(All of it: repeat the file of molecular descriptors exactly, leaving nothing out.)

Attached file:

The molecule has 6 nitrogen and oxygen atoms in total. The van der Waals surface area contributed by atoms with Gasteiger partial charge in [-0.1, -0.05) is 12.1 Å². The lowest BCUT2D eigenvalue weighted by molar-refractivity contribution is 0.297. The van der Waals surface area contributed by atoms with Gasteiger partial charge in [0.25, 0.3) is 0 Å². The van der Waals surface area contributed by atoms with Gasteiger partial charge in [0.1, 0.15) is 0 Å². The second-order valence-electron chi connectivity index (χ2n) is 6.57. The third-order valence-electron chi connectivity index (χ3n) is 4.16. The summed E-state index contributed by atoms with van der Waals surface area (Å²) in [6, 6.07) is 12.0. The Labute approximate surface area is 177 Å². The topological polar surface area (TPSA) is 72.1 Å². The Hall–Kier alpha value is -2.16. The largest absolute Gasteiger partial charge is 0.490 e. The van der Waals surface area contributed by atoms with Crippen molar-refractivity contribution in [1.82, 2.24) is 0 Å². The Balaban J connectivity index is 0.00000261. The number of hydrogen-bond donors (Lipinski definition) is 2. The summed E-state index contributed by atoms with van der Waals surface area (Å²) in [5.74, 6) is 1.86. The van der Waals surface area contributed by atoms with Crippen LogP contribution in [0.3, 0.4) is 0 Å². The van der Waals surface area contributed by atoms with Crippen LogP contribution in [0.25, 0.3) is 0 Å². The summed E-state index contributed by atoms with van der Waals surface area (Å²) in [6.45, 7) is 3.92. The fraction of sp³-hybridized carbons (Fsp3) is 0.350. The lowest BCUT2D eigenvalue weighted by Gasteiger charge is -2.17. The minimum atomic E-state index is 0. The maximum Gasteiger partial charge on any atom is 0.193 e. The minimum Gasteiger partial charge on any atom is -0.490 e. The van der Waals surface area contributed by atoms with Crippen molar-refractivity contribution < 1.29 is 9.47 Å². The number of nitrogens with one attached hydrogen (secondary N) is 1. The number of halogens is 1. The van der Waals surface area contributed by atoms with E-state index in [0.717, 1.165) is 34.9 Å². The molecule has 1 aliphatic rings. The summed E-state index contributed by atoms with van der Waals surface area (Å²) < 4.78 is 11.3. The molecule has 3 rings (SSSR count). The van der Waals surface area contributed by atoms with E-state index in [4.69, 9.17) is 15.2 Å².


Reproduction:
The molecule has 6 nitrogen and oxygen atoms in total. The van der Waals surface area contributed by atoms with Gasteiger partial charge in [-0.1, -0.05) is 12.1 Å². The lowest BCUT2D eigenvalue weighted by molar-refractivity contribution is 0.297. The van der Waals surface area contributed by atoms with Gasteiger partial charge in [0.25, 0.3) is 0 Å². The van der Waals surface area contributed by atoms with Gasteiger partial charge in [0.1, 0.15) is 0 Å². The second-order valence-electron chi connectivity index (χ2n) is 6.57. The third-order valence-electron chi connectivity index (χ3n) is 4.16. The summed E-state index contributed by atoms with van der Waals surface area (Å²) in [6, 6.07) is 12.0. The Labute approximate surface area is 177 Å². The topological polar surface area (TPSA) is 72.1 Å². The Hall–Kier alpha value is -2.16. The largest absolute Gasteiger partial charge is 0.490 e. The van der Waals surface area contributed by atoms with Crippen molar-refractivity contribution in [1.82, 2.24) is 0 Å². The Balaban J connectivity index is 0.00000261. The number of hydrogen-bond donors (Lipinski definition) is 2. The summed E-state index contributed by atoms with van der Waals surface area (Å²) in [5.74, 6) is 1.86. The van der Waals surface area contributed by atoms with Crippen LogP contribution in [0.3, 0.4) is 0 Å². The van der Waals surface area contributed by atoms with Crippen LogP contribution in [0.25, 0.3) is 0 Å². The summed E-state index contributed by atoms with van der Waals surface area (Å²) in [6.45, 7) is 3.92. The fraction of sp³-hybridized carbons (Fsp3) is 0.350. The lowest BCUT2D eigenvalue weighted by Gasteiger charge is -2.17. The minimum atomic E-state index is 0. The maximum Gasteiger partial charge on any atom is 0.193 e. The minimum Gasteiger partial charge on any atom is -0.490 e. The van der Waals surface area contributed by atoms with Crippen molar-refractivity contribution < 1.29 is 9.47 Å². The number of nitrogens with one attached hydrogen (secondary N) is 1. The number of halogens is 1. The van der Waals surface area contributed by atoms with E-state index in [0.717, 1.165) is 34.9 Å². The molecule has 1 aliphatic rings. The summed E-state index contributed by atoms with van der Waals surface area (Å²) < 4.78 is 11.3. The molecule has 3 rings (SSSR count). The van der Waals surface area contributed by atoms with E-state index in [4.69, 9.17) is 15.2 Å².